Location: Sustainable Biofuels and Co-products ResearchTitle: Grain sorghum fractionation in a modified dry grind ethanol process that includes production of an enriched protein fraction
Submitted to: Cereal Chemistry
Publication Type: Peer Reviewed Journal
Publication Acceptance Date: 4/2/2019
Publication Date: 6/30/2019
Citation: Johnston, D. 2019. Grain sorghum fermentation in a modified dry grind ethanol process that includes production of an enriched protein fraction. Cereal Chemistry. 96:920-926. https://doi.org/10.1002/cche.10195.
Interpretive Summary: Ethanol production currently relies almost exclusively on corn as the feedstock for production. Alternative feedstocks that have improved yields or drought tolerance could have a significant benefit by reducing the environmental impact on the ethanol production system. Grain sorghum could be an alternative feedstock for ethanol production providing it could be efficiently utilized in existing ethanol facilities. To help determine the potential, we utilized grain sorghum in a model ethanol process and compared this with the corn process. Additionally, we utilized an experimental fractionation process that produced an enriched protein fraction with the potential for diverse animal feed applications. The results show that utilizing grain sorghum can produce feed products with potentially higher value relative to corn. This information could be beneficial to ethanol producers as well as animal feed formulators interested in new feed formulations.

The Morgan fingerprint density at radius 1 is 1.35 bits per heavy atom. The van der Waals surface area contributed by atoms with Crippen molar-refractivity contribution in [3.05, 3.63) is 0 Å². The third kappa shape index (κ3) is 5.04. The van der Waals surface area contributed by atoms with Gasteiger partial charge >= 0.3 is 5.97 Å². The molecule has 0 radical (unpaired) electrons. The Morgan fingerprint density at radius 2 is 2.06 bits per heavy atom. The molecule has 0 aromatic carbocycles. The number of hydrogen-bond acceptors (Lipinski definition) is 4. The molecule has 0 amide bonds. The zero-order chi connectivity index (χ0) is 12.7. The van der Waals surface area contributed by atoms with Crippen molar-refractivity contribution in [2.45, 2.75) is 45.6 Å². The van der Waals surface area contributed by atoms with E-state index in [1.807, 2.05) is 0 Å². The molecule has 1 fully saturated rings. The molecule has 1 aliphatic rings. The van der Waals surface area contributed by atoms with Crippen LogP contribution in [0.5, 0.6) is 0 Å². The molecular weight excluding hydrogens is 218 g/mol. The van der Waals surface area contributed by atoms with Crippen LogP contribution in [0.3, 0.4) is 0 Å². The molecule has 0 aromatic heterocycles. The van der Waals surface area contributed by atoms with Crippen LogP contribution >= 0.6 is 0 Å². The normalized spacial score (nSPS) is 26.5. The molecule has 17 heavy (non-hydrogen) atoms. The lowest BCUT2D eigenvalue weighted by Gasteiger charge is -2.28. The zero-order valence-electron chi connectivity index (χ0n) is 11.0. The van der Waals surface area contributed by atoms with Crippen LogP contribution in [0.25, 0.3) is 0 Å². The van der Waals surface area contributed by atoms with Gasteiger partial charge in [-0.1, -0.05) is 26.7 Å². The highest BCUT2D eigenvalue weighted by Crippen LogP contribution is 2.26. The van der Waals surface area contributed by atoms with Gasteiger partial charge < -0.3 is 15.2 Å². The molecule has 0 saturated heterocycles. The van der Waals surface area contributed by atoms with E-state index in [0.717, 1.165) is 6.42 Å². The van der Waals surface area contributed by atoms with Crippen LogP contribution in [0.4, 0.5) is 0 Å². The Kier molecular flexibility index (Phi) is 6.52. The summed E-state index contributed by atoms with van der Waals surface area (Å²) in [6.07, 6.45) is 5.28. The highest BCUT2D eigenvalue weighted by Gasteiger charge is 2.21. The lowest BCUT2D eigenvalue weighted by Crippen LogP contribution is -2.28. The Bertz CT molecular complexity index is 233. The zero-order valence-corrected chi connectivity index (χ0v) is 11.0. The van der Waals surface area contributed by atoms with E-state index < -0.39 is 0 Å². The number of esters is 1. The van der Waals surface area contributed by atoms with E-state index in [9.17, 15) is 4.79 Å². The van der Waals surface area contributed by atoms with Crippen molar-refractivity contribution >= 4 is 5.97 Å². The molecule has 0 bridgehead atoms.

Technical Abstract: The dry grind ethanol process currently utilizes almost exclusively corn. The potential to utilize alternative feedstocks in existing corn based facilities is highly dependent on factors such as availability and cost but also on process compatibility and the impact on the coproducts. Grain sorghum is an alternative feedstock that has the potential to be widely utilized in existing facilities. In this study, grain sorghum was utilized for the production of ethanol and a post fermentation fraction process for the isolation of an enriched protein fraction was used and compared with conventional processing. The yield and compositional data for each fraction was calculated and an estimated economic value of each of the fractions was developed based on protein content. The protein fraction isolated contained 58.7% protein with less than 5% neutral detergent fiber. Estimated values for the modified fractions indicate a 46% improvement in potential coproduct value relative to conventional unfractionated corn based DDGS.